Tap Tuning. Luthier is a name originally for lute makers, but now refers to people who make guitars, mandolins, etc. Before luthiers assemble their instruments, they test the quality of the individual pieces (specifically the soundboard and the backboard) by a method known as "tap tuning". Essentially, they hold the piece without dampening it, tap it, and check the pitch with a tuner.
There's not really one right answer for what note each piece should produce. Soundboards and backboards that produce lower notes will give the instrument better bass response, and ones that tap higher notes will produce a brighter-sounding instrument. Although, luthiers may have certain target notes for each of the pieces, so that their instruments produce a consistent tone. Also, a piece that produces a more sustained and clearer note is an indication that it's been properly carved.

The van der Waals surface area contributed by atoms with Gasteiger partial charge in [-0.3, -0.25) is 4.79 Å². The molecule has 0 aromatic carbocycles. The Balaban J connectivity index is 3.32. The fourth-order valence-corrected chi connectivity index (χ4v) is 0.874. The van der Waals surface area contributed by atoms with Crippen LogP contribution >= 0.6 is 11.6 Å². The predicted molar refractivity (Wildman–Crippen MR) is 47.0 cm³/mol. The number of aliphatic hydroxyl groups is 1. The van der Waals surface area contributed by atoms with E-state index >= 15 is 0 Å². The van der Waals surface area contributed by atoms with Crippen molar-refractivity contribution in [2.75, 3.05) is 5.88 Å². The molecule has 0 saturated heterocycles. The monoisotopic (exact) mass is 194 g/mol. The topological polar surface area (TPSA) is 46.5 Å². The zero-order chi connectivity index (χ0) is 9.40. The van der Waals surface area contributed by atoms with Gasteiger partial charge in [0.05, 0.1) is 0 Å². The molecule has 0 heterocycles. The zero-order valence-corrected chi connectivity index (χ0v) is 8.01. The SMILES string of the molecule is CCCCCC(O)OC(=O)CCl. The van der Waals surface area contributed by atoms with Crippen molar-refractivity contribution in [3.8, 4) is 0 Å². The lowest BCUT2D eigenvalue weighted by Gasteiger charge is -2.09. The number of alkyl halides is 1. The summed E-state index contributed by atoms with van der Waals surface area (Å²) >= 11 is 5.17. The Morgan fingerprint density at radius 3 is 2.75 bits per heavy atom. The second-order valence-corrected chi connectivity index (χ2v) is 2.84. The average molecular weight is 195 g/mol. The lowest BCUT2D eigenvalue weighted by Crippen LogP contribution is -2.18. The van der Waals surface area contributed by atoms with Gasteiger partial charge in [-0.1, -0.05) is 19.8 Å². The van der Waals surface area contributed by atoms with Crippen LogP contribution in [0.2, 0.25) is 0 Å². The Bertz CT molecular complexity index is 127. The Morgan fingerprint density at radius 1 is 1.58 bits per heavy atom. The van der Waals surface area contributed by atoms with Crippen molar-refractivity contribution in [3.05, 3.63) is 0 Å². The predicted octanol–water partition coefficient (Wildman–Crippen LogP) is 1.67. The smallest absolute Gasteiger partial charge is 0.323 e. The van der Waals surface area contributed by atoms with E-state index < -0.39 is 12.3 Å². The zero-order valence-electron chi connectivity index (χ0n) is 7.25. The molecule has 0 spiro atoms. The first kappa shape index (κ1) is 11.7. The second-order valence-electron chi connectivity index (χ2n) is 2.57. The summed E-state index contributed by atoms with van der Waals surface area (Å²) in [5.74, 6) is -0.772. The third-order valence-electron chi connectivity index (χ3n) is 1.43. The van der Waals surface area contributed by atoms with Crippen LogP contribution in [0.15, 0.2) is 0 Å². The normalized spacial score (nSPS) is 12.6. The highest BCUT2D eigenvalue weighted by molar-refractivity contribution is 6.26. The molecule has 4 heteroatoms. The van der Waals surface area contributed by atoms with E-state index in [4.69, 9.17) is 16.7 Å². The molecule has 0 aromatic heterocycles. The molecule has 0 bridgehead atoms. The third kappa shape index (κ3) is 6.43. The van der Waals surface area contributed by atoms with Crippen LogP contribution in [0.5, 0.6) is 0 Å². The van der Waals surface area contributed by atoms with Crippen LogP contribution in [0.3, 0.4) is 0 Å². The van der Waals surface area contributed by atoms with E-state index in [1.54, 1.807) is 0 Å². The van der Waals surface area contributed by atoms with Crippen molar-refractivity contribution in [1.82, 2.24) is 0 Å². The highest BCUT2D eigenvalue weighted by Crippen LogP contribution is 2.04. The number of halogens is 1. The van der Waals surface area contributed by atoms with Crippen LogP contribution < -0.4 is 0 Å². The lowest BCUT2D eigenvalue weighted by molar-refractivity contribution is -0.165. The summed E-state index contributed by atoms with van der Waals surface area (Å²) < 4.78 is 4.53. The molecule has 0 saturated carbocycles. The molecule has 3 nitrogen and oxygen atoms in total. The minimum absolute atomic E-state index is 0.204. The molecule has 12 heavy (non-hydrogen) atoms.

The wood's thickness affects the pitch, although not all woods will produce the same note when carved to the same thickness. Harder woods will tune higher than softer woods.
Tap tuning can even be used to tune drums for maximum loudness. This is done by removing the heads and tapping the shell to find the resonant pitch. Then the heads are tuned to that note.
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